MIAMI (CBSMiami) – A statewide program is pairing school principals with local business executives to benefit students.

Carrie Baron isn’t a teacher, but she sure can command a classroom.

“Math is only so interesting until you put a dollar sign in front of the numbers. Then those numbers get a lot more interesting,” Baron told a class of captivated students recently.

She’s not an educator, per se, but she definitely has a few lessons for everyone at Young Women’s Preparatory Academy, even the principal.

“It’s a benefit for me because she’s a CEO and I’m a CEO of the school. It also benefits our students,” said principal Connie Martinez.

“They come to me asking for maybe help with their college admission essays,” Baron said. “Or they’ll come to me maybe asking for a letter of recommendation.”

Baron and Martinez work together through the Council for Educational Change’s “Executive Pass Program,” and they think of the school as their business.

“Our students are our clients, and we know that there’s a need for them to learn about financial literacy, especially going on to colleges. Carrie has been instrumental in being able to do that and sharing her knowledge and experience,” Martinez told CBS 4’s Lauren Pastrana.

“They try to see what can we work on that will enhance the academic success of the students. In this particular school what they’ve done is extraordinary,” said council president Elaine Liftin. “Not only does Carrie work with the principal to take a look at how do we secure additional partners. What is it we can do to enhance the resources at the school for the students. She herself actually goes in and teaches about financial planning.”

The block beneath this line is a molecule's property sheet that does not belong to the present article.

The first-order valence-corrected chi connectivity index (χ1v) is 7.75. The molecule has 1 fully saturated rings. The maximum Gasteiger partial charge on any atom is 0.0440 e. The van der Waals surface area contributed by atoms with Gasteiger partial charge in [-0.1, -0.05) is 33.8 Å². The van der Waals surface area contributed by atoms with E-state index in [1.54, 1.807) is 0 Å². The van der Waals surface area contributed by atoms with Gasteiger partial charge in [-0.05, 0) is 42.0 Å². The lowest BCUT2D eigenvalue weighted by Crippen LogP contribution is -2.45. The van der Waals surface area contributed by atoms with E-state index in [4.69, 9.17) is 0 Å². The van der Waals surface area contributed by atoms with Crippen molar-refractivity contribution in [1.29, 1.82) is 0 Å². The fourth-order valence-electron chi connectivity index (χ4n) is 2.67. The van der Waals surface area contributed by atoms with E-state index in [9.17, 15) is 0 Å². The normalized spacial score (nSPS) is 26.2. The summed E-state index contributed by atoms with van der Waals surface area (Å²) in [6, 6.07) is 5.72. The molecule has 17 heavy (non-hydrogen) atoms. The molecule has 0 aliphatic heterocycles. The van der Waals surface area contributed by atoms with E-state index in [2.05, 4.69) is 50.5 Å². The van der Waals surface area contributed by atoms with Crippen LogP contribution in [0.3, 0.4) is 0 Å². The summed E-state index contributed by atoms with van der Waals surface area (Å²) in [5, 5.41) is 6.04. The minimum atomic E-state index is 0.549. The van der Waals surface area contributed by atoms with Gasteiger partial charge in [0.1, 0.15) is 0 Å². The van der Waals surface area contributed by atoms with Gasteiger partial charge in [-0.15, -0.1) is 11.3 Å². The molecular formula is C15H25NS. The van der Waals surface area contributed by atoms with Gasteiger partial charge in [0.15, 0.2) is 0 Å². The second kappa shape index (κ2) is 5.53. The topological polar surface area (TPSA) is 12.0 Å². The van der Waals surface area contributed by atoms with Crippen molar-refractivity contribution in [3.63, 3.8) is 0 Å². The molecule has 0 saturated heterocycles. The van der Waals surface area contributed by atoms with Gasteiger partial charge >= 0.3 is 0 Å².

Baron and Martinez set their objectives and come up with strategies to accomplish them.

They decided to focus on mentoring and tutoring for students, as well as professional development activities.

To that end, Baron shares her own career path with young ladies in hopes of inspiring them to consider a career in finance.

“I love what I do, and for me to be able to work with students and share this with them and show them that there are options out there,” Baron said.

This mentoring relationship is a two-way street, with both Connie and Carrie learning from each other.

But ultimately, the students at Women’s Prep in Little Havana are the true beneficiaries of this unique partnership.

“The students are the ones that get the latest information. The best information and that’s why I say It’s a win-win-win,” Liftin said.

“It’s an incredible program and a chance to expose young students to fields that maybe they never would have been exposed to before,” Baron added.

And it’s working!

While we were visiting the school, Baron found out a recent graduate actually changed her major to accounting because of her guidance.

If you are a mentor and would like to share your story with us, please email us at mentoringmatters@cbs.com.

Click here for more Mentoring Matters.

Lauren Pastrana

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